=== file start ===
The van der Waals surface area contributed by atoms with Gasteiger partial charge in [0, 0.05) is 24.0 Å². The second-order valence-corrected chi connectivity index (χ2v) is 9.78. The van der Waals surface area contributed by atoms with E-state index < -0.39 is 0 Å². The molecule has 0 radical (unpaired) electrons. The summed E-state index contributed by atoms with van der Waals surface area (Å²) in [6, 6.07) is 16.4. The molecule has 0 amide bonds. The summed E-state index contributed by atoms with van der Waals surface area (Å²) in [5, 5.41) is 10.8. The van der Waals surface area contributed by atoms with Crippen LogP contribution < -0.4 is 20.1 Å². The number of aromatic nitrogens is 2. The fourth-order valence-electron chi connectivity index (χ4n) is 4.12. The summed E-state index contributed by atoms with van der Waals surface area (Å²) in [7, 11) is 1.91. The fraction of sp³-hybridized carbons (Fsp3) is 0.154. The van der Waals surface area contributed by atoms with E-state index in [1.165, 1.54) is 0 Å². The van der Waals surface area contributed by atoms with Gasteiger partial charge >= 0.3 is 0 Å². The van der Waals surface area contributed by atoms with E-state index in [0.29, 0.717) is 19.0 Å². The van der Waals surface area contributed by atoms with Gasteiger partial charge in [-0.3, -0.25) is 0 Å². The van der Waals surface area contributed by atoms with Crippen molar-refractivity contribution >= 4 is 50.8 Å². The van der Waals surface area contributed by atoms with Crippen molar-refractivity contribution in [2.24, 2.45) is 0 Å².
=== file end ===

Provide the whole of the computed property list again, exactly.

The van der Waals surface area contributed by atoms with Gasteiger partial charge in [0, 0.05) is 24.0 Å². The second-order valence-corrected chi connectivity index (χ2v) is 9.78. The van der Waals surface area contributed by atoms with E-state index < -0.39 is 0 Å². The molecule has 0 radical (unpaired) electrons. The summed E-state index contributed by atoms with van der Waals surface area (Å²) in [6, 6.07) is 16.4. The molecule has 0 amide bonds. The summed E-state index contributed by atoms with van der Waals surface area (Å²) in [5, 5.41) is 10.8. The van der Waals surface area contributed by atoms with Crippen LogP contribution < -0.4 is 20.1 Å². The number of aromatic nitrogens is 2. The fourth-order valence-electron chi connectivity index (χ4n) is 4.12. The summed E-state index contributed by atoms with van der Waals surface area (Å²) in [7, 11) is 1.91. The fraction of sp³-hybridized carbons (Fsp3) is 0.154. The van der Waals surface area contributed by atoms with E-state index in [1.165, 1.54) is 0 Å². The van der Waals surface area contributed by atoms with Gasteiger partial charge >= 0.3 is 0 Å². The van der Waals surface area contributed by atoms with E-state index in [0.29, 0.717) is 19.0 Å². The van der Waals surface area contributed by atoms with Gasteiger partial charge in [-0.3, -0.25) is 0 Å². The van der Waals surface area contributed by atoms with Crippen molar-refractivity contribution >= 4 is 50.8 Å². The van der Waals surface area contributed by atoms with Crippen molar-refractivity contribution in [2.24, 2.45) is 0 Å².